The Bears beefed up their roster, figuratively and literally, in the seventh round of last Saturday's draft when they selected a pair of 300-pound offensive linemen with back-to-back picks.
Colorado's Arlington Hambright (6-4, 300) and Tennessee State's Lachavious Simmons (6-5, 315) both are intriguing prospects with impressive traits.
Last season as a graduate student at Colorado, Hambright started all 12 games at left tackle and was named honorable mention All-Pac 12 by the league's coaches. He transferred to Colorado after earning his undergraduate degree at Oklahoma State last May.
Hambright started his college career at Garden City Community College in Kansas before enrolling at Oklahoma State, where he redshirted in 2017. In 2018, he started the first five games before suffering an injury that sidelined him until he returned for the Liberty Bowl.
"His athleticism jumps out on the tape right away," said general manager Ryan Pace. "We think he's got the body style that could translate to playing guard. He played primarily left tackle a lot during his college career. I think he slipped through the cracks a little bit just for that transfer from Oklahoma State to Colorado. He wasn't at an all-star game, he wasn't at the Combine, but a guy our coaches had a lot of conviction on."
During a conference call with the media last Saturday, Hambright discussed how fortunate he felt to be drafted by the Bears.
"Man, it's amazing, just having my name being selected and being in Chicago," he said. "I'm a Midwest guy myself, I'm from Ypsilanti, Michigan, so I know what type of culture they have there in Chicago. I know they are very blue collar and I'm just ready to get down there and get to work."
Simmons, meanwhile, played every offensive line position except center during four seasons at Tennessee State, appearing in 41 games. His versatility and love of the game appealed to the Bears.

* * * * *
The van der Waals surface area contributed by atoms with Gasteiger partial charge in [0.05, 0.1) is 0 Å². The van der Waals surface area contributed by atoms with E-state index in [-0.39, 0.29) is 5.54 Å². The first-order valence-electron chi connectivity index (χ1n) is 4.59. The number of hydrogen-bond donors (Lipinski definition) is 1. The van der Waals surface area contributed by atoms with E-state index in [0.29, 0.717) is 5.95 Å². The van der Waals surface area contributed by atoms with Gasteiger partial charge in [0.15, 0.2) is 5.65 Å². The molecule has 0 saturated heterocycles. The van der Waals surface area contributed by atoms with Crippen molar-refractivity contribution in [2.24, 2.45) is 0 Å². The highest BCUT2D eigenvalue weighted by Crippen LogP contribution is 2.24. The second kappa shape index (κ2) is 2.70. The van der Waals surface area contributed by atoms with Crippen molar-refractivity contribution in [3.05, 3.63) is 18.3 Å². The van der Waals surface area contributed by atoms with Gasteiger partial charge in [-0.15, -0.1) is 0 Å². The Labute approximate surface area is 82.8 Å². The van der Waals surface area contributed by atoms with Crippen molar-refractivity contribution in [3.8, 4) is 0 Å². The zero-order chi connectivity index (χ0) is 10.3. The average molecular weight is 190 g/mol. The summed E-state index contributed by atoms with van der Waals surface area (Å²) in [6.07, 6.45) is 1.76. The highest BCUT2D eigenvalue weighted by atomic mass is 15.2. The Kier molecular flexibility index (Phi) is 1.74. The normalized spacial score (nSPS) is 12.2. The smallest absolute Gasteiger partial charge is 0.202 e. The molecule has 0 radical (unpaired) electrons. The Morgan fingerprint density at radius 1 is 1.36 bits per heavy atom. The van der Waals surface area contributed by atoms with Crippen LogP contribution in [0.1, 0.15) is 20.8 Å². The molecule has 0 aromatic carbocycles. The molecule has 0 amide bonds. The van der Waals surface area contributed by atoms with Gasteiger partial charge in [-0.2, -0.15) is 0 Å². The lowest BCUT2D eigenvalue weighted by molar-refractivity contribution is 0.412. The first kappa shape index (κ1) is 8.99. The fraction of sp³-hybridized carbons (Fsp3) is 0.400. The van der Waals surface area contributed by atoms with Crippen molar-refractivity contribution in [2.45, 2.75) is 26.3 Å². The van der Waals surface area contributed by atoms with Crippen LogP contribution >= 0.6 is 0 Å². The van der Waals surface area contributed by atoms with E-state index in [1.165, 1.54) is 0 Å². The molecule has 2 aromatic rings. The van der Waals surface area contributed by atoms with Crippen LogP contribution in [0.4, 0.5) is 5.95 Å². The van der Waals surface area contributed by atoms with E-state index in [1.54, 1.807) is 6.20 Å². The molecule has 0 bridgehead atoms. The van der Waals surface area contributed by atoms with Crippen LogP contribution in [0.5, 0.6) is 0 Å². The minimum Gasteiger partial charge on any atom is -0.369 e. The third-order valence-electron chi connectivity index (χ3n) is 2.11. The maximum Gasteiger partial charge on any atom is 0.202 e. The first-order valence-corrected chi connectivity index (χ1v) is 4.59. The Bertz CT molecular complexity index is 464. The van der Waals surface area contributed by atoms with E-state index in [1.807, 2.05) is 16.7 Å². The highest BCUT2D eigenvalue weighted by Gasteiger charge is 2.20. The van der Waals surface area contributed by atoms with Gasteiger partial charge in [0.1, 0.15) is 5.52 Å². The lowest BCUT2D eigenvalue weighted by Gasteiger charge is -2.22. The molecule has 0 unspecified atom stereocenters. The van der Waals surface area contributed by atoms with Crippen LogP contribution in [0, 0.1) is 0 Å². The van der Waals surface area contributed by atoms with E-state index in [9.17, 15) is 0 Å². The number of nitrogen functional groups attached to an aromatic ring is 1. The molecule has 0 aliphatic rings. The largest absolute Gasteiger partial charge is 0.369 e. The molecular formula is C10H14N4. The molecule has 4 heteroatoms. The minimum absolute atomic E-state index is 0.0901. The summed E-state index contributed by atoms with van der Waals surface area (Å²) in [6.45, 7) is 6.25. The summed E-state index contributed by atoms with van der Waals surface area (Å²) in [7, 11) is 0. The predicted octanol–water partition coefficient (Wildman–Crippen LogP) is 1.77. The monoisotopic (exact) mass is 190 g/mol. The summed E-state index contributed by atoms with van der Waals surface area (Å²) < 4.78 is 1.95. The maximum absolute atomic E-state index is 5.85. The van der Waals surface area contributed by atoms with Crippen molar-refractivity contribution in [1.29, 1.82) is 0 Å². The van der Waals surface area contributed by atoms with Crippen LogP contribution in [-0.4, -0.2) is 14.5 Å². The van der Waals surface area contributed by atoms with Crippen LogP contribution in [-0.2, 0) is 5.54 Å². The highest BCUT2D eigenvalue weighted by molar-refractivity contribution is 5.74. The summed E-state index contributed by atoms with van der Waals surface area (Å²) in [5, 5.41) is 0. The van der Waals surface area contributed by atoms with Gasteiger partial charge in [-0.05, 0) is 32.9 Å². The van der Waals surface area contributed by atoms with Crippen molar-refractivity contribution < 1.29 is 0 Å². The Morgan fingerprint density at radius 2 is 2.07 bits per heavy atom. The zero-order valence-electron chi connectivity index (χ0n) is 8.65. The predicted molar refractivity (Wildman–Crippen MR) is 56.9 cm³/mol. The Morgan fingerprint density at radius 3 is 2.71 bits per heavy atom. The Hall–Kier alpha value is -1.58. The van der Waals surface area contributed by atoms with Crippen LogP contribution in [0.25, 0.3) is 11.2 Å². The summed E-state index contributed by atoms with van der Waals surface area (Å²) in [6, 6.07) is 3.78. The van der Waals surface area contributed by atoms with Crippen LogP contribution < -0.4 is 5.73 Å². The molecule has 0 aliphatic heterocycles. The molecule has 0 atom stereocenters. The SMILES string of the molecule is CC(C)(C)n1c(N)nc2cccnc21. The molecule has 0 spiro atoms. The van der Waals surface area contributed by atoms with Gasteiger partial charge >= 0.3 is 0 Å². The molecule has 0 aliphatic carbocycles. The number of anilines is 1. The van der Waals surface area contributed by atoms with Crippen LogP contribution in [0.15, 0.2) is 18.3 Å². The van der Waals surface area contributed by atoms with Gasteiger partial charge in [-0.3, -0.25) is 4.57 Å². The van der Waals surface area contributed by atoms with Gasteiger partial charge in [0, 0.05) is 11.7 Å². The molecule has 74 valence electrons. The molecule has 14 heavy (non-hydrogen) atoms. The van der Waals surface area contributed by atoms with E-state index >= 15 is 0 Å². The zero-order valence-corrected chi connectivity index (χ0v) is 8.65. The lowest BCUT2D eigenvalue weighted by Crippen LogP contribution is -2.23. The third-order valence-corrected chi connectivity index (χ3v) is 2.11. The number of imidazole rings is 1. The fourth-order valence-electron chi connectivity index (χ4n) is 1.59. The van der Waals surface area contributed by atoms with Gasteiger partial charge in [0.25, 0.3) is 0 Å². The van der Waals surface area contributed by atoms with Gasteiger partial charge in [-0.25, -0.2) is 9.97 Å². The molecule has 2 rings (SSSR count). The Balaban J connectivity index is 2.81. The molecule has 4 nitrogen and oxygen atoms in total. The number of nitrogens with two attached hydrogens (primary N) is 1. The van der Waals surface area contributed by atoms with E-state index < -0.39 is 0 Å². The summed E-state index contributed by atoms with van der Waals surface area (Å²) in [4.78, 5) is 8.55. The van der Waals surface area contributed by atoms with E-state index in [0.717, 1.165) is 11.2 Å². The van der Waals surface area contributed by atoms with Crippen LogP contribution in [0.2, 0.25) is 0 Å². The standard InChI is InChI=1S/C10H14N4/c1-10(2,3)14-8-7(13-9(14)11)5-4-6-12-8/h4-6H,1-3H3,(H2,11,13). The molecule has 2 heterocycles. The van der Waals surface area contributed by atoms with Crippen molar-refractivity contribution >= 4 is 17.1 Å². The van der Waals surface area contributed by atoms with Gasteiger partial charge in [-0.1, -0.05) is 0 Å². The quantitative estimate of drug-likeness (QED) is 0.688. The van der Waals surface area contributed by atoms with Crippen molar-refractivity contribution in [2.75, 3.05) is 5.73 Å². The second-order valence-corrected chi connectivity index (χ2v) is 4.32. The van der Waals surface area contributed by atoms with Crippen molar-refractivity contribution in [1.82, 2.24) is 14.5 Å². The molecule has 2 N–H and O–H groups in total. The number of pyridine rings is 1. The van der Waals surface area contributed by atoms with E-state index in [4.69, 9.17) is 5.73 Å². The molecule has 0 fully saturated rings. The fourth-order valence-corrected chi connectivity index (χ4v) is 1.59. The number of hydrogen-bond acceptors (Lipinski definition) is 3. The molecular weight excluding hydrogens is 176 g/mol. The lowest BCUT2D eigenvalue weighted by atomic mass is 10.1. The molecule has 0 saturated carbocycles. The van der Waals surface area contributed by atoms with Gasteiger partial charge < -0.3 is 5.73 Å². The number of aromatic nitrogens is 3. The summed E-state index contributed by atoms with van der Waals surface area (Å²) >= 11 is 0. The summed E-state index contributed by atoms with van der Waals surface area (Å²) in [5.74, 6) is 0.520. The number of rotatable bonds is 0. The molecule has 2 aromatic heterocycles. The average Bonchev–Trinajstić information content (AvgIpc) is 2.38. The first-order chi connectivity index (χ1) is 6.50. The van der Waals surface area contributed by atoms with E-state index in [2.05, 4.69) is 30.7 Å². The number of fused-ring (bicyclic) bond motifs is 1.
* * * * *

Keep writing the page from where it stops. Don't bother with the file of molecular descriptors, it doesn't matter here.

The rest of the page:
"Right away his size and length jumps out," Pace said. "He's got 35-plus-inch arms. These are the type of guys that our offensive line coach, Juan Castillo, loves to work with, just for that body type. There's just a lot of upside with him. We feel with Simmons, he could play tackle, he could play guard.
"The passion and energy he plays with jumps out. I know he was at the College Gridiron All-Star Game and I remember talking with [director of player personnel] Josh Lucas and Josh telling me Brett Ackley, one of our scouts, is down there and just talking about his energy and his play style and passion that he plays with. And that jumped out."
During his conference call with the media last Saturday, Simmons described himself as a "bloody-your-nose type of guy on the field."
"I'm a physical player with long arms and I like to dominate blocks," he said. "I just like playing physical and playing to the end of the whistle and just finishing my blocks."
The Bears are counting on Castillo, a veteran coach with 24 years of NFL experience, to get the most out of both Hambright and Simmons.
"Adding these two guys late is usually is more of a developmental portion of the draft," Pace said. "But I also think that's one of Juan's specialties, is developing these guys. I think he's proven that throughout his career. So we're excited to take Hambright and Simmons where we got them, where the scouts like those players, and Juan's excited working with those guys and developing them."
With the Bears recently drafting back-to-back seventh-round picks, senior writer Larry Mayer ranks the top 10 seventh-round draft picks in Bears history.